I love our school day morning routine:
- 6:45 (or earlier if Jonathan so decrees): Get up. Get Jonathan's breakfast since he's usually hungry right away.
- 7:00: Wake Allison. Have my own breakfast while she's having hers and Jonathan's watching a DVD.
- 7:50: Allison's bus comes. Then I usually have time to shower, get dressed, give Jonathan a bath and get him dressed, and finish making his lunch.
- 8:45: Walk Jonathan to school for the 9:05 bell.
The problem with a routine is that it only works if nothing happens to interrupt it. Yesterday, for some reason, Allison missed her bus. She was ready and watching out the front window, but she must have been distracted; she didn't see the bus right away, and by the time we clued in, it was driving away. Aaagghh!
Our next-door neighbour Bill was just leaving for work; when he saw Allison and me looking out the front door in consternation, he called out, "Karen's home if you need to drive Allison." I could've taken Jonathan with me, but it's so much quicker and easier not to have to. So I pulled my coat and snow pants over my pajamas, ran next door, and asked Karen if she could come over for a few minutes to stay with Jonathan while I drove Allison to school. She grabbed her keys and coffee cup and came right over without a moment's hesitation.
We have awesome next-door neighbours. I've talked about them before in this blog. One Saturday during a spring thaw a few years ago, Richard had to go to work and our sump hole was about to overflow because of a malfunctioning pump. Bill came over to our house at 7:00 a.m. to check it, then promptly went over to Canadian Tire to buy a new pump and had it installed and working by 9:00 a.m. He and Karen go on trips and bring back hats, placemats, and shells for our kids. (Once they brought us a piece of Newfoundland cod that had been caught the previous day and that they'd brought on the airplane with them.) They make baked beans and bring over a bowl for us. I look out and Bill is cleaning out our eavestroughs ("I was doing ours, so I thought I might as well do yours"). They take Jonathan for an hour so Richard and I can go to a school open house; we come back and they're entertaining him with their guitar and mandolin and fiddle. And I know we aren't the only people they do this for: they have tons of friends, which is no surprise considering how hospitable and friendly they are. The annual neighbourhood barbecue that they host probably has a lot to do with it, too.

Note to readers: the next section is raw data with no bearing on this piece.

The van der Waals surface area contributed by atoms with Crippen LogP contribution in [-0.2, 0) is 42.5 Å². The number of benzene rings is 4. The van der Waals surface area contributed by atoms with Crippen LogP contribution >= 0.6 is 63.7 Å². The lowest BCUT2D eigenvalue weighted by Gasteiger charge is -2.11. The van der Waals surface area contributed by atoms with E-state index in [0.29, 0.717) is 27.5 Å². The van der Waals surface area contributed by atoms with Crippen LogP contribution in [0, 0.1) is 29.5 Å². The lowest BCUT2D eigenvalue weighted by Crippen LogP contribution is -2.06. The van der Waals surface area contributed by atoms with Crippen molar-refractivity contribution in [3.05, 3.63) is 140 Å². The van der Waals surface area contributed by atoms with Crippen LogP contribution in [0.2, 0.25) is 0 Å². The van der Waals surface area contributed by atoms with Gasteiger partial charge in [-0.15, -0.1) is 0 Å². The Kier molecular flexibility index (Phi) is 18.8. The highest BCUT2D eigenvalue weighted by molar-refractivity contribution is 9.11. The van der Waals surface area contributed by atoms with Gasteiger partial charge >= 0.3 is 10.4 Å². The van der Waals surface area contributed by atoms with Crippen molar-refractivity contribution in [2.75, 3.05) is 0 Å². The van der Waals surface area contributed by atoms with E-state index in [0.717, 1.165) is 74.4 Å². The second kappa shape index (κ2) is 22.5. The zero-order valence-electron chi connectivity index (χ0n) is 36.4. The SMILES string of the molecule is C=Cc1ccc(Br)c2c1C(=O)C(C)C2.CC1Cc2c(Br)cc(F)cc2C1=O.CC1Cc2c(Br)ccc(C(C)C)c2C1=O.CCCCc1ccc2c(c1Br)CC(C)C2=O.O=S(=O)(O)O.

Actually, all our neighbours are great. We don't exactly socialize with them a lot, but if we were in crisis there are probably ten houses on our street I wouldn't hesitate to run to for help. When we were checking out this house back in 2000 before we bought it, the realtor pointed out how many of the homes on the street had additions on the back: "That's a sign that people would rather build on than move." No wonder.
Going it alone sounds fine in theory or when everything works perfectly -- but what about when it doesn't? One of my favourite quotes is from the movie About a Boy, in which a lonely young boy with a depressed single mom realizes he has to broaden his support base:
"Suddenly I realized - two people isn't enough. You need backup.
If you're only two people, and someone drops off the edge, then you're on your own.
Two isn't a large enough number. You need three at least."